Awesome, thought provoking, incredible, beautiful… just some of the words that passed through my mind when I first saw this installation by Fiona Banner in the Tate Britain Modern Art Museum. For obvious reasons, I’m a big fan of air craft and flight (could have something to do with my super awesome Air Force husband) These amazing machines take on so much life and meaning and my mind instantly creates stories behind their existence. Fiona began her life long interest in airplanes as a little girl, living in the quiet still hills of Great Britain, when one day a plane crashed through the sky in flight, disturbing all the peace and tranquility with it’s tornado like roar.
I love how the Harrier takes on a birdlike form with the distressed feather pattern on the wings. It seems to be so powerful, yet caged and captive. The Jaguar (the smaller jet) is laying on it’s back, looking very much like a wounded creature. It is so shiny and polished so as to reflect the viewer in it’s form.
If you want to learn more about this project there is a great video about the evolution of this exhibition with narration and insight by Fiona. I’ve watched it three times already,if that tells you anything! I’m so intrigued with this project.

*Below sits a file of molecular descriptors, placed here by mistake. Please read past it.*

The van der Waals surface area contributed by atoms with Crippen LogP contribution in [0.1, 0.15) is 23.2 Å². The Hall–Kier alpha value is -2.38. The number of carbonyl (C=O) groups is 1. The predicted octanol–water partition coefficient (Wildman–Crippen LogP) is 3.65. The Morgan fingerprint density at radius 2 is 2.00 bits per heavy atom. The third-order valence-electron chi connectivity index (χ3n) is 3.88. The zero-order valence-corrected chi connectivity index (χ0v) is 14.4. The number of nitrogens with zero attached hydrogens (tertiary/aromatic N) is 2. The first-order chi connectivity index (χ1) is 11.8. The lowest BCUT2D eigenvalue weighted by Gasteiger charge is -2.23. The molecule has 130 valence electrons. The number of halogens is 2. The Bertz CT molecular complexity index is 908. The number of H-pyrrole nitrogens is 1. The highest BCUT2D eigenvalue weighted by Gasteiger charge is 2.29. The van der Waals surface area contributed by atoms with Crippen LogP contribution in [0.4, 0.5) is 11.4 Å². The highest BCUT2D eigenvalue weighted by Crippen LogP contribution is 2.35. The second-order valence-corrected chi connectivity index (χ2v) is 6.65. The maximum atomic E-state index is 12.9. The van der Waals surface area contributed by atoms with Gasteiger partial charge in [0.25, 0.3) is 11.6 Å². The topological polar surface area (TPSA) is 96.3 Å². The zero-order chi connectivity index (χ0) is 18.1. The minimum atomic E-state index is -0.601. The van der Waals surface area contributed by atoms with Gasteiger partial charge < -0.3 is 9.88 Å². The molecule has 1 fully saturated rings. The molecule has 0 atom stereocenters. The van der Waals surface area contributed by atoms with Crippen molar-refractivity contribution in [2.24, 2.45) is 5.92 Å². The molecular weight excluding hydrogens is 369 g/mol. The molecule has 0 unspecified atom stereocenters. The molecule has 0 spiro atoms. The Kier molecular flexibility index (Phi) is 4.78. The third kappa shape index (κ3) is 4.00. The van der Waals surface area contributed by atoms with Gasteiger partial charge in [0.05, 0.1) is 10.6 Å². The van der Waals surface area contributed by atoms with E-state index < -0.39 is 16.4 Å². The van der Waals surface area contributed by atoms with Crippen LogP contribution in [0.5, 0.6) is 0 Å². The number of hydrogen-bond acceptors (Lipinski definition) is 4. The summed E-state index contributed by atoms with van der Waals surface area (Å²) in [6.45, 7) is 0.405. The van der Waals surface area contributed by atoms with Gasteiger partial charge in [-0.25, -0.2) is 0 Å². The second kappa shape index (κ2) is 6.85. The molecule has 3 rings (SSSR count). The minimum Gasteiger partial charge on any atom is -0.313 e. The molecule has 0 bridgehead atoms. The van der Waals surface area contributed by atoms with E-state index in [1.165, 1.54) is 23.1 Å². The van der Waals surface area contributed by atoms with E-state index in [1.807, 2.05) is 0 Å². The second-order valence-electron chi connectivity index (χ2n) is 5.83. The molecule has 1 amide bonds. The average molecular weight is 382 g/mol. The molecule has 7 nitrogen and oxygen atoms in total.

What would be your first thought if you walked into a museum and were met with a huge air plane nose to nose with the ground? Unsettling?
Heh, I hear you on being a fan of aircraft — my dad was in the Air Force. I pretty much grew up at airshows. First thought on seeing this? Wow. Striking. Impactful. Seeing a fighter plane like that nose to the ground wouldn’t bother me. They do that a lot… Seeing an airliner nose to ground — now that would bother me! I love art like this! Art that takes something common-place (if you can really call jet fighters “common-place”) and puts it into a museum/art context to show us its beauty that we’ve missed… If I may, I’d like to refer you to my post on artist Daniel Wurtzel: http://zorgor.wordpress.com/2011/12/16/artist-daniel-wurtzel/ He takes the very common-place and shows us its incredible beauty.
While I’ve only been to a couple of real air shows, I completely understand what you mean. Seeing an airliner nose to the ground sends a whole different (much darker, scarier) message than a fighter plane with a skilled pilot. As it is, it’s stunning, a thought provoking, and beautiful.
Thanks for the referral! I’ll check it out!